I decided that Ofwat had nothing more to offer me in about 2008, when I was passed over for a particular promotion that I had dedicated myself to get as soon as I knew the job was on the cards. In the end, I was passed over for a Bright Young Thing brought in from outside Ofwat. Twenty years’ loyalty to the organisation was rewarded with my being told that I should confine myself to the job I was doing. The prospect of working under the austerity programme, with the imposition of a five-year pay freeze on top of the one that had covertly been in place for the last three years of the Labour administration (overall paybill increases were restricted to less than the rate of inflation in the years leading up to the election, with a 0% paybill increase expectation in 2009-10, something the Brown administration flatly denied was a pay freeze policy or even existed – but as a union negotiator, I saw the Treasury pay guidance and I knew differently), meant that I could see no prospect of my doing any better under the new regime, and so I engineered my exit in December 2010.
The replacement of Regina Finn by Catherine Ross in 2013 was precipitated, as far as I have established, by some internal corporate scandal. Catherine Ross had been a senior executive in Ofwat in my time, but had departed the organisation before I left. From what I heard, there were elements of cronyism in her appointment as CEO, and the replacement of Philip Fletcher as Chairman by Jonson Cox, CEO of British Coal and player with a finger in a number of corporate pies according to Private Eye only serves to reinforce that view. Ofwat staff numbers were winnowed in 2011 and 2012, with many people who were liable to be labelled as part of the “awkward squad” or who just were from the old regime and therefore not expected to be onside with the new thinking being conveniently made redundant. Corporate structures were changed so that people in Ofwat became “associates” (whatever that means), and Ofwat’s position as part of the Civil Service, with all that implied, was brushed under the carpet. In at least one instance, that meant that Ofwat ignored a national level agreement with the trade unions that it either didn’t understand or couldn’t be bothered try to comply with. At the same time, one of the major UK accountancy firms, PriceWaterhouseCoopers (PWC) took a major role in policy development when previously they had been kept at arms’ length as retained accountants to a number of water companies and only really had any role in Ofwat policy development in quite constrained and controlled project work. “Conflict of interest” was by now just three meaningless words.
The Private Eye story paints a picture of Ofwat, an organisation I used to be proud to work for – as I believed in its role as acting as a substitute for competition and being an source of collected expertise in the industry – now being a full player in Corporate Britain, with all the insider self-interest that the CEOocracy seems to think of as normal and acceptable and a just reward for the Great and the Good, and the little people can go to the wall because it must be their own fault after all for not fighting their way to the top of the greasy pole.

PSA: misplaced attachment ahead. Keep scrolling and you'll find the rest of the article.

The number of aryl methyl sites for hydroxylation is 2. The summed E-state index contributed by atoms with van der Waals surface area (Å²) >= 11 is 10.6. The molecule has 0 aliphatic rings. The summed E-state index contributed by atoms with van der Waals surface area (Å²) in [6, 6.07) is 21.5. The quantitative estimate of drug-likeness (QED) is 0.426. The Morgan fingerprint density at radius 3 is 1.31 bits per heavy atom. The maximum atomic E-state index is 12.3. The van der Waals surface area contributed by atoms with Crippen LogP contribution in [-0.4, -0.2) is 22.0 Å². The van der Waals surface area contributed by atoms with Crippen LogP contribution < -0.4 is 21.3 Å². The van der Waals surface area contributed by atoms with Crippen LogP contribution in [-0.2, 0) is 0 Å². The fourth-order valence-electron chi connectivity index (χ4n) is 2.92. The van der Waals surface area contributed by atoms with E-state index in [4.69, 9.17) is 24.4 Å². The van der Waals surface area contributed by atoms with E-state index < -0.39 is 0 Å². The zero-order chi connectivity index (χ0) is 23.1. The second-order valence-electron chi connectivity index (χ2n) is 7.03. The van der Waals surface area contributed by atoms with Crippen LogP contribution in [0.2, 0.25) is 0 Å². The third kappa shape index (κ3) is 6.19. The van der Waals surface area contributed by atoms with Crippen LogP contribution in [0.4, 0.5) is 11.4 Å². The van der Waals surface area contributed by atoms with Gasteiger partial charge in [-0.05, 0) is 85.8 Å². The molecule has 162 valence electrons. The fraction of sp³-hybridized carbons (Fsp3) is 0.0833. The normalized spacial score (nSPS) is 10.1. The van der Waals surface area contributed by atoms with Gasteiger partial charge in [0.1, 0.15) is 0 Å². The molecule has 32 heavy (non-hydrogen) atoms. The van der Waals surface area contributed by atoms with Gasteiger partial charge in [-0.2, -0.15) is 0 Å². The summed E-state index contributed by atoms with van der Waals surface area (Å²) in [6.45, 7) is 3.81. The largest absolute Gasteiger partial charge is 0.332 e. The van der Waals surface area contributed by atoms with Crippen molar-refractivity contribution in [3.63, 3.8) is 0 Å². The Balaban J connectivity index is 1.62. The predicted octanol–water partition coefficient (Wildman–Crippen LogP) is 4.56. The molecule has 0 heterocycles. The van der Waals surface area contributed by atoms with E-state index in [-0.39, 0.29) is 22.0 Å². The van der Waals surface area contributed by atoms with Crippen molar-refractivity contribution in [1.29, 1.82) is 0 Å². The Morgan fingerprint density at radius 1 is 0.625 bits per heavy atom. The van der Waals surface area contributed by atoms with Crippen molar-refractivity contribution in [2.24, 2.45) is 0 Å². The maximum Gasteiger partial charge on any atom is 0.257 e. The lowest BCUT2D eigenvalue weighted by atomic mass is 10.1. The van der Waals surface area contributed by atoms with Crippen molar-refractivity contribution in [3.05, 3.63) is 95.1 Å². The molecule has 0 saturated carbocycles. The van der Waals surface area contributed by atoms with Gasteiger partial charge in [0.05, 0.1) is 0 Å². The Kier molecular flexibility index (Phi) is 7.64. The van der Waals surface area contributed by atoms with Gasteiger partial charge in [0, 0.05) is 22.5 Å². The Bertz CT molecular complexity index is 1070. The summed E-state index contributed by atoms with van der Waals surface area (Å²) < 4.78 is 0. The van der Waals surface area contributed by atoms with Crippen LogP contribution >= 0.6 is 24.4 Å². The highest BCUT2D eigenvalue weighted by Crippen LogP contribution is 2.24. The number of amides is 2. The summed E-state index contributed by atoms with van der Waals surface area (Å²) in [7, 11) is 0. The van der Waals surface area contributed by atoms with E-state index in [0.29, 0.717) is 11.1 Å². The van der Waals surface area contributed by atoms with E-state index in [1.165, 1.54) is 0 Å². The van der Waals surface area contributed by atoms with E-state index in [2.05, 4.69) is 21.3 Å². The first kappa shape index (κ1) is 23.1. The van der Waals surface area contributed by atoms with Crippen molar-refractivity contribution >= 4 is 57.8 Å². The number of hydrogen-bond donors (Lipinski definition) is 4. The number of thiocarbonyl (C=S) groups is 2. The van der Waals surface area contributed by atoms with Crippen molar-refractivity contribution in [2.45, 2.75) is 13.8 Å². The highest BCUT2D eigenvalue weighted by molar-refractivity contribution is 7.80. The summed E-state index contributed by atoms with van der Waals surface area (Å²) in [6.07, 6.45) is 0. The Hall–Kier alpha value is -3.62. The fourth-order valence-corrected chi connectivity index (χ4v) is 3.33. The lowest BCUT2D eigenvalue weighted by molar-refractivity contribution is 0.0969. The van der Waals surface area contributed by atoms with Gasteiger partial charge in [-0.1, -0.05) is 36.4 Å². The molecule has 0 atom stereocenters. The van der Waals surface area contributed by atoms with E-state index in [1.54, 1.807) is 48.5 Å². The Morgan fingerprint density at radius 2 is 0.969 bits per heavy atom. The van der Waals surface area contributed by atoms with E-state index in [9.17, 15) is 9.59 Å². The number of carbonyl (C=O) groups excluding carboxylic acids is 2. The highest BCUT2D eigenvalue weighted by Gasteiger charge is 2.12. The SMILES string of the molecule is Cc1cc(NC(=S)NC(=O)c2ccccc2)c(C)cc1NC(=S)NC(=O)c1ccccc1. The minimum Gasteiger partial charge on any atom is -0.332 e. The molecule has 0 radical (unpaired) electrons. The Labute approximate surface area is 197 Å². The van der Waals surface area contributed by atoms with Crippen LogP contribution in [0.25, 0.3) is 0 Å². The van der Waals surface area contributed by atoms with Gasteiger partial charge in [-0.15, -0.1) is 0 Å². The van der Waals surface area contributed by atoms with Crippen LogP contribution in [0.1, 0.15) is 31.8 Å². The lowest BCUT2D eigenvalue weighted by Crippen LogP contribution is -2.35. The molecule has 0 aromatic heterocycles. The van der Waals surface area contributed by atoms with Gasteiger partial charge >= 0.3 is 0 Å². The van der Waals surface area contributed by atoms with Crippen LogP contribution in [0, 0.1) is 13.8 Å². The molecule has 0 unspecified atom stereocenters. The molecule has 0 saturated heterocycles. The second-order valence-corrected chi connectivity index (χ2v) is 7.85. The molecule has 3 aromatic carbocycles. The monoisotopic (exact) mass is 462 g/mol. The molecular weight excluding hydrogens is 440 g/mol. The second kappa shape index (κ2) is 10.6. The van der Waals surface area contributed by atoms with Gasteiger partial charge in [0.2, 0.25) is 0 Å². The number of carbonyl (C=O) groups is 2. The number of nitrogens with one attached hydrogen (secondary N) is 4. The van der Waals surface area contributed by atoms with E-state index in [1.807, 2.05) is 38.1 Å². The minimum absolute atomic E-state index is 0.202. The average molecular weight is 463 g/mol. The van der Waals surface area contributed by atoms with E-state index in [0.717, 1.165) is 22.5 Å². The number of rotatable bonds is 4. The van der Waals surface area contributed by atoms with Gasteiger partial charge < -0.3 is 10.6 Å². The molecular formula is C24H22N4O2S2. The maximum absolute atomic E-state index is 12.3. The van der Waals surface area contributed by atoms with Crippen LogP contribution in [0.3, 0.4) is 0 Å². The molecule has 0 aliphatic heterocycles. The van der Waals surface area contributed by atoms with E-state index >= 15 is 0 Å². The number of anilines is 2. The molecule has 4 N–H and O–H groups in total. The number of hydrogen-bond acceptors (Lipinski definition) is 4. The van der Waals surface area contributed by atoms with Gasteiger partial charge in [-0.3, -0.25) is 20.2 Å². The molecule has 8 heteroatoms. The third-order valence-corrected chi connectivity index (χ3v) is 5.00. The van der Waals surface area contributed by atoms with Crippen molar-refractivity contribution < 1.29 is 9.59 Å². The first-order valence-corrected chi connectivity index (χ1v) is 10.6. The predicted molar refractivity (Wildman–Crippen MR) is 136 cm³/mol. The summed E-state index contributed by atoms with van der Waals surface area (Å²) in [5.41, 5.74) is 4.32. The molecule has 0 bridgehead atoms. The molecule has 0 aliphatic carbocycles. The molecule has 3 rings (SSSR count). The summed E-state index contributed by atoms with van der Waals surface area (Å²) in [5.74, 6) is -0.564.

But this world-view is increasingly being challenged, not least by the rise of maverick politicians in both the USA and the UK. Donald Trump and Bernie Saunders in the States, and Nigel Farage and Jeremy Corbyn in Britain, are all expressions of dissatisfaction with the status quo. The problem is that Trump and Farage, whilst suggesting that they are “men of the people” and expressing what “a majority” of people are saying, are merely allowing their views to be reflected back to them through their status and power (for all his attempts to come over as “an ordinary bloke” Nigel Farage is, after all, a former stockbroker and so hardly familiar with the coal face of modern Britain; and his anti-EU rhetoric finds favour with a number of newspaper proprietors who see wrapping themselves in the flag as being an asset to sales).
The Private Eye article merely shows one manifestation of modern corporate Britain in an area which I have knowledge of. I cannot think that similar wrongdoings – for wrongdoings I consider them to be – are not happening in other areas of government and public life. I personally consider much of this to be nothing more or less than corruption. Any politician who makes policy that benefits them directly, that places their family, their friends and their business partners in advantageous positions, I consider to be corrupt – in whatever way you care to define that word – and deserving of a place, not in Parliament, but in prison.
I have seen for myself what I consider to be moral decay in the exercise of corporate power ostensibly in the service of the public, and it appals me. I hope that the coming years will see a move back to probity, accountability and above all honesty in public life; and I will support any politician who puts those things at the core of their programmes.